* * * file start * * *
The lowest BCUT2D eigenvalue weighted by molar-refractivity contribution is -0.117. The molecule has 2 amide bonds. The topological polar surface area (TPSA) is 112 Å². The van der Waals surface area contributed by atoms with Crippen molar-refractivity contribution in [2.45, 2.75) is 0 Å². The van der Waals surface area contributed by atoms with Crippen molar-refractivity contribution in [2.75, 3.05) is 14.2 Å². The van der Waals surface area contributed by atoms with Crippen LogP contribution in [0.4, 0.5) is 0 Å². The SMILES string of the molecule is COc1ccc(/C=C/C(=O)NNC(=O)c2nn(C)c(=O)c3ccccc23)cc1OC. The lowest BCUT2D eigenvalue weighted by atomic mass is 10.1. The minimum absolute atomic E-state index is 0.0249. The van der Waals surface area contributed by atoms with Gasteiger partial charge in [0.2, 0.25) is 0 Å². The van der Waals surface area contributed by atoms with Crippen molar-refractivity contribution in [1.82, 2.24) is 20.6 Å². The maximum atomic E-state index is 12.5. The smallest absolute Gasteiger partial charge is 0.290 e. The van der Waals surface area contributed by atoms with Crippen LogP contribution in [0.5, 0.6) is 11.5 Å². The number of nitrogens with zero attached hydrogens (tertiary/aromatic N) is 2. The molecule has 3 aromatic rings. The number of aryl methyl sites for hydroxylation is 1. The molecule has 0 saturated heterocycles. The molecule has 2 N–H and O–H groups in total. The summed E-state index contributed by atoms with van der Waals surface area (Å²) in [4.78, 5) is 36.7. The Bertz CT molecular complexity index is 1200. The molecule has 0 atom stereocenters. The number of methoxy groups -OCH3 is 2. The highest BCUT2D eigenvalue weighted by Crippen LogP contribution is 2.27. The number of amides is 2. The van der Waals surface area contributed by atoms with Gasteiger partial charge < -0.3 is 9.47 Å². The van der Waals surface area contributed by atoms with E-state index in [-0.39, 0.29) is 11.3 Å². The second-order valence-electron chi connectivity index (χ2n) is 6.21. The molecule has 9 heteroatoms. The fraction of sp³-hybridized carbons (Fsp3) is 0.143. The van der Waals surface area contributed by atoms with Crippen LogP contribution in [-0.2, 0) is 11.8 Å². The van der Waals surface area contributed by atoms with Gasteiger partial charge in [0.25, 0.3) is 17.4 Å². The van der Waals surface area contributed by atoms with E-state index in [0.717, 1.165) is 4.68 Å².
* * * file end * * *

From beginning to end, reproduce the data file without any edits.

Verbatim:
The lowest BCUT2D eigenvalue weighted by molar-refractivity contribution is -0.117. The molecule has 2 amide bonds. The topological polar surface area (TPSA) is 112 Å². The van der Waals surface area contributed by atoms with Crippen molar-refractivity contribution in [2.45, 2.75) is 0 Å². The van der Waals surface area contributed by atoms with Crippen molar-refractivity contribution in [2.75, 3.05) is 14.2 Å². The van der Waals surface area contributed by atoms with Crippen LogP contribution in [0.4, 0.5) is 0 Å². The SMILES string of the molecule is COc1ccc(/C=C/C(=O)NNC(=O)c2nn(C)c(=O)c3ccccc23)cc1OC. The lowest BCUT2D eigenvalue weighted by atomic mass is 10.1. The minimum absolute atomic E-state index is 0.0249. The van der Waals surface area contributed by atoms with Gasteiger partial charge in [0.2, 0.25) is 0 Å². The van der Waals surface area contributed by atoms with Crippen molar-refractivity contribution in [1.82, 2.24) is 20.6 Å². The maximum atomic E-state index is 12.5. The smallest absolute Gasteiger partial charge is 0.290 e. The van der Waals surface area contributed by atoms with Crippen LogP contribution in [0.5, 0.6) is 11.5 Å². The number of nitrogens with zero attached hydrogens (tertiary/aromatic N) is 2. The molecule has 3 aromatic rings. The number of aryl methyl sites for hydroxylation is 1. The molecule has 0 saturated heterocycles. The molecule has 2 N–H and O–H groups in total. The summed E-state index contributed by atoms with van der Waals surface area (Å²) in [4.78, 5) is 36.7. The Bertz CT molecular complexity index is 1200. The molecule has 0 atom stereocenters. The number of methoxy groups -OCH3 is 2. The highest BCUT2D eigenvalue weighted by Crippen LogP contribution is 2.27. The number of amides is 2. The van der Waals surface area contributed by atoms with Gasteiger partial charge < -0.3 is 9.47 Å². The van der Waals surface area contributed by atoms with E-state index in [-0.39, 0.29) is 11.3 Å². The second-order valence-electron chi connectivity index (χ2n) is 6.21. The molecule has 9 heteroatoms. The fraction of sp³-hybridized carbons (Fsp3) is 0.143. The van der Waals surface area contributed by atoms with Crippen LogP contribution in [-0.2, 0) is 11.8 Å². The van der Waals surface area contributed by atoms with Gasteiger partial charge in [0.25, 0.3) is 17.4 Å². The van der Waals surface area contributed by atoms with E-state index in [0.717, 1.165) is 4.68 Å².